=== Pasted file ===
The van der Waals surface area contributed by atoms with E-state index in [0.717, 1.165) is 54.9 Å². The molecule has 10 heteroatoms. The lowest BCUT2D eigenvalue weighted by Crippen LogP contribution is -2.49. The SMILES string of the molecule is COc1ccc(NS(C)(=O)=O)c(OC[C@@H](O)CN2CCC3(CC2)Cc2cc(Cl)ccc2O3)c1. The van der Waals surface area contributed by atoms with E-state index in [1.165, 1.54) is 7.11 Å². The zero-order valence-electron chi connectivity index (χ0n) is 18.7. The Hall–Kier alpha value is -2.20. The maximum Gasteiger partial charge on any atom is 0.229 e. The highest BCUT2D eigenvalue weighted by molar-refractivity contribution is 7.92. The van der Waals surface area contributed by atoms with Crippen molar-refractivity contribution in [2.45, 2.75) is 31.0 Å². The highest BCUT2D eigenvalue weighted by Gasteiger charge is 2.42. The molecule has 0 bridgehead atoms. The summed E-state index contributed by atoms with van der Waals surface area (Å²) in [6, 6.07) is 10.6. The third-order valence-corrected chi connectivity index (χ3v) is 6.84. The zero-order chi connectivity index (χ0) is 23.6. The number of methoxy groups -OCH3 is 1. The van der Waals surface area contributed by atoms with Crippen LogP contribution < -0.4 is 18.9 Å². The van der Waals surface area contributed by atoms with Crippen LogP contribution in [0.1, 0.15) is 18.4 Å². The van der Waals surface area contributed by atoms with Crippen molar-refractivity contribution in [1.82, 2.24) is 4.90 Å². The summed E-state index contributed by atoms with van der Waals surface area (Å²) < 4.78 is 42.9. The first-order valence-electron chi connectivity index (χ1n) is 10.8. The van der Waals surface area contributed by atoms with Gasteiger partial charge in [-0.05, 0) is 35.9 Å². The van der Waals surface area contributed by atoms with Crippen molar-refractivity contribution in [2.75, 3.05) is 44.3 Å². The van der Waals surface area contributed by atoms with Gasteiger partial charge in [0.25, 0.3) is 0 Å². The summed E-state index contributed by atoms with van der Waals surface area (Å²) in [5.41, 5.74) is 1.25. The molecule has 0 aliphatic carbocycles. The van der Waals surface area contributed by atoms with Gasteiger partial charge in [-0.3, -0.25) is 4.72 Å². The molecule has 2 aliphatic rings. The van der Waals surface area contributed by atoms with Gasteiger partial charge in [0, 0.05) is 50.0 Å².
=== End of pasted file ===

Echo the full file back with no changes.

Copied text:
The van der Waals surface area contributed by atoms with E-state index in [0.717, 1.165) is 54.9 Å². The molecule has 10 heteroatoms. The lowest BCUT2D eigenvalue weighted by Crippen LogP contribution is -2.49. The SMILES string of the molecule is COc1ccc(NS(C)(=O)=O)c(OC[C@@H](O)CN2CCC3(CC2)Cc2cc(Cl)ccc2O3)c1. The van der Waals surface area contributed by atoms with E-state index in [1.165, 1.54) is 7.11 Å². The zero-order valence-electron chi connectivity index (χ0n) is 18.7. The Hall–Kier alpha value is -2.20. The maximum Gasteiger partial charge on any atom is 0.229 e. The highest BCUT2D eigenvalue weighted by molar-refractivity contribution is 7.92. The van der Waals surface area contributed by atoms with Crippen molar-refractivity contribution in [2.45, 2.75) is 31.0 Å². The highest BCUT2D eigenvalue weighted by Gasteiger charge is 2.42. The molecule has 0 bridgehead atoms. The summed E-state index contributed by atoms with van der Waals surface area (Å²) in [6, 6.07) is 10.6. The third-order valence-corrected chi connectivity index (χ3v) is 6.84. The zero-order chi connectivity index (χ0) is 23.6. The number of methoxy groups -OCH3 is 1. The van der Waals surface area contributed by atoms with Crippen LogP contribution < -0.4 is 18.9 Å². The van der Waals surface area contributed by atoms with Crippen LogP contribution in [0.1, 0.15) is 18.4 Å². The van der Waals surface area contributed by atoms with Crippen molar-refractivity contribution in [1.82, 2.24) is 4.90 Å². The summed E-state index contributed by atoms with van der Waals surface area (Å²) < 4.78 is 42.9. The first-order valence-electron chi connectivity index (χ1n) is 10.8. The van der Waals surface area contributed by atoms with Gasteiger partial charge in [-0.05, 0) is 35.9 Å². The van der Waals surface area contributed by atoms with Crippen molar-refractivity contribution in [2.75, 3.05) is 44.3 Å². The van der Waals surface area contributed by atoms with Gasteiger partial charge in [0.25, 0.3) is 0 Å². The summed E-state index contributed by atoms with van der Waals surface area (Å²) in [5.41, 5.74) is 1.25. The molecule has 0 aliphatic carbocycles. The van der Waals surface area contributed by atoms with Gasteiger partial charge in [-0.3, -0.25) is 4.72 Å². The molecule has 2 aliphatic rings. The van der Waals surface area contributed by atoms with Gasteiger partial charge in [0, 0.05) is 50.0 Å².